Today’s social peace is based on the so far good economic output, though its sustainability is by no means certain, for above stated reasons. There is no shortage of potential social tensions: material inequalities and blocked advancement opportunities for a large part of the population are perhaps the most visible cracks on the Rhenish model of capitalism. Merkel reassured the Germans by restoring their belief, that the return to the deutschmark would not be a good choice, yet she failed to prepare them for the costs of saving the common currency, which may soon seriously affect the German account (the new bail-out for Greece, and perhaps even a debt reduction for countries of southern Europe). During the time of Merkel the debate on Germany’s international involvement has regressed – this concerns not only the reluctance to participate in foreign armed interventions, but above all the lack of strategic reflexion on Germany’s role in the world in a situation when over the last ten years the expectations towards Germany dramatically increased, especially in Europe.

Contrary to appearances, Germany is facing a period of none too easy choices – independently of who takes office after September 22. In the course of the present campaign the opposition parties – the SPD and the Green Party – have dared to break the taboo and demanded tax raises for the most wealthy for the sake of public investment and reducing inequalities. There are more themes that require debating. However the parties of the current coalition (CDU/CSU and the FDP) prefer the policy of sedation („Germany is strong and should remain so”), whilst the opposition does not have sufficient power to convince the public that an alternative to the present policy is not only possible, but also necessary. If Angela Merkel does not run out of determination or luck, saving the euro will go down as the trademark of her “era”. It would be a considerable achievement. But the interest of the whole of Europe would be better served by a Germany that, after a reassuring decade of the “second economic miracle”, would gather the strength to face challenges, which will determine its condition in 10-15 years.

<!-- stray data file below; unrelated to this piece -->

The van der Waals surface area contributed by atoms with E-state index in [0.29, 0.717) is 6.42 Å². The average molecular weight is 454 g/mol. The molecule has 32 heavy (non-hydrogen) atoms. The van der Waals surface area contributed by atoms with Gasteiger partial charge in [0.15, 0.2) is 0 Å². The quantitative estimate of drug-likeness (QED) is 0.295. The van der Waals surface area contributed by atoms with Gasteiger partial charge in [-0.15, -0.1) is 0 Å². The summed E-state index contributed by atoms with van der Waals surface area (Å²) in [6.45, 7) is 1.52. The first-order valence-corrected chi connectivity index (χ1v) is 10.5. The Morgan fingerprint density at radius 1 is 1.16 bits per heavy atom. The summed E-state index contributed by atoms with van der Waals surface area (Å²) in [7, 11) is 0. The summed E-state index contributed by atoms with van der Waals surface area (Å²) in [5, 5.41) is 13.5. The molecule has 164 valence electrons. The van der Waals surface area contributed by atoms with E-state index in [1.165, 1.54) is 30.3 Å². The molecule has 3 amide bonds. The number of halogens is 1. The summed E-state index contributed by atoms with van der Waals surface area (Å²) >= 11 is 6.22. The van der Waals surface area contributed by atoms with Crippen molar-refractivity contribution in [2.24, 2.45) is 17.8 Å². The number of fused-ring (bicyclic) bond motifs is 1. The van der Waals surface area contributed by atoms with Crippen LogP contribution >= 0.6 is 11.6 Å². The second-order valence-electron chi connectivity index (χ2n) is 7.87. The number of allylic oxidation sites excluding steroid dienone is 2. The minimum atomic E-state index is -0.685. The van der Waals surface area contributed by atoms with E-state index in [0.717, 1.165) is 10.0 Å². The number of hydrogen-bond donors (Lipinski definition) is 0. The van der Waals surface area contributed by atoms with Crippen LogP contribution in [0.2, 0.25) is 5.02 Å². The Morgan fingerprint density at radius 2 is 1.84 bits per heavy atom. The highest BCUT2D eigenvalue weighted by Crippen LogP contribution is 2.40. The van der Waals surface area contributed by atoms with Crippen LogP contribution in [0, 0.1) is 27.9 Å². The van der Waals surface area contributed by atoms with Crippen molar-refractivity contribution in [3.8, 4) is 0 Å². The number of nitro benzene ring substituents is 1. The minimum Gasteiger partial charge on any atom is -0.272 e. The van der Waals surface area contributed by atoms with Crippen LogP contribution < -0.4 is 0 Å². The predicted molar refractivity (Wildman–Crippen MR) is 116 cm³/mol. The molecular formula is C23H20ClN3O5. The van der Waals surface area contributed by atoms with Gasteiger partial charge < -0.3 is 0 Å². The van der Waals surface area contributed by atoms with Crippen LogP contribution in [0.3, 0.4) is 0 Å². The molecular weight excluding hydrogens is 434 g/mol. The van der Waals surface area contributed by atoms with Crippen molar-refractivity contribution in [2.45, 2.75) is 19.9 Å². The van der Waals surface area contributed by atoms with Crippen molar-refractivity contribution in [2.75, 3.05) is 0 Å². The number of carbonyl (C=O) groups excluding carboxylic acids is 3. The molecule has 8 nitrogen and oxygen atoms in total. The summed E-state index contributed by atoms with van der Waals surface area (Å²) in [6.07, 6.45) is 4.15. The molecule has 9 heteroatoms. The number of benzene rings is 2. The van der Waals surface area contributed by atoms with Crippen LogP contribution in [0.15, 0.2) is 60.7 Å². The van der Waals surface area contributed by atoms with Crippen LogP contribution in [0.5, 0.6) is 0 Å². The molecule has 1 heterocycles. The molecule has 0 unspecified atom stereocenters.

* Original text in Polish. Translated by EUROTRAD Wojciech Gilewski.